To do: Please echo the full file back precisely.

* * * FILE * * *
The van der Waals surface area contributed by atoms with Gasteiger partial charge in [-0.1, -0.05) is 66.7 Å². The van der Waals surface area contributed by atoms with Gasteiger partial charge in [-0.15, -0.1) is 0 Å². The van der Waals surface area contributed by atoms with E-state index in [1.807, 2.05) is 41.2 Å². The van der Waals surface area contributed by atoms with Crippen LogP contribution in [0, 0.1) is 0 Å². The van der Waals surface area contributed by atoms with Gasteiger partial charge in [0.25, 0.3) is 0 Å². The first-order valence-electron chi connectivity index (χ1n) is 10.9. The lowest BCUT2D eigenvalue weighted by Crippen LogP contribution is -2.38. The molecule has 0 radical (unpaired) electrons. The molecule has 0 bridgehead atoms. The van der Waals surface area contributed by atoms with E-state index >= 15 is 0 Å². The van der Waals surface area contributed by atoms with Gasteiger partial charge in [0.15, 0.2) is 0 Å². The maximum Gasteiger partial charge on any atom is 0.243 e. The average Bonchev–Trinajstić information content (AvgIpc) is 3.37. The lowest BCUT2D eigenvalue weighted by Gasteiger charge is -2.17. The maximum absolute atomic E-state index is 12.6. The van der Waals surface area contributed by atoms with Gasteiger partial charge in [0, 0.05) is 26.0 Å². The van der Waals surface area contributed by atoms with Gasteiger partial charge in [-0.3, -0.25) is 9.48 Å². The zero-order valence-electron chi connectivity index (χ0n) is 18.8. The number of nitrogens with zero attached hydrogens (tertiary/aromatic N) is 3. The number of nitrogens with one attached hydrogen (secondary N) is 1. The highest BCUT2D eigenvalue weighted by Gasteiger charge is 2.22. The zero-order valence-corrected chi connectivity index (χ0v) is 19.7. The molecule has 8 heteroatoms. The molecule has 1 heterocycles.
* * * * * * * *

The van der Waals surface area contributed by atoms with Gasteiger partial charge in [-0.1, -0.05) is 66.7 Å². The van der Waals surface area contributed by atoms with Gasteiger partial charge in [-0.15, -0.1) is 0 Å². The van der Waals surface area contributed by atoms with E-state index in [1.807, 2.05) is 41.2 Å². The van der Waals surface area contributed by atoms with Crippen LogP contribution in [0, 0.1) is 0 Å². The van der Waals surface area contributed by atoms with Gasteiger partial charge in [0.25, 0.3) is 0 Å². The first-order valence-electron chi connectivity index (χ1n) is 10.9. The lowest BCUT2D eigenvalue weighted by Crippen LogP contribution is -2.38. The molecule has 0 radical (unpaired) electrons. The molecule has 0 bridgehead atoms. The van der Waals surface area contributed by atoms with E-state index >= 15 is 0 Å². The van der Waals surface area contributed by atoms with Gasteiger partial charge in [0.15, 0.2) is 0 Å². The maximum Gasteiger partial charge on any atom is 0.243 e. The average Bonchev–Trinajstić information content (AvgIpc) is 3.37. The lowest BCUT2D eigenvalue weighted by Gasteiger charge is -2.17. The maximum absolute atomic E-state index is 12.6. The van der Waals surface area contributed by atoms with Gasteiger partial charge in [0, 0.05) is 26.0 Å². The van der Waals surface area contributed by atoms with Gasteiger partial charge in [-0.3, -0.25) is 9.48 Å². The zero-order valence-electron chi connectivity index (χ0n) is 18.8. The number of nitrogens with zero attached hydrogens (tertiary/aromatic N) is 3. The number of nitrogens with one attached hydrogen (secondary N) is 1. The highest BCUT2D eigenvalue weighted by Gasteiger charge is 2.22. The zero-order valence-corrected chi connectivity index (χ0v) is 19.7. The molecule has 8 heteroatoms. The molecule has 1 heterocycles.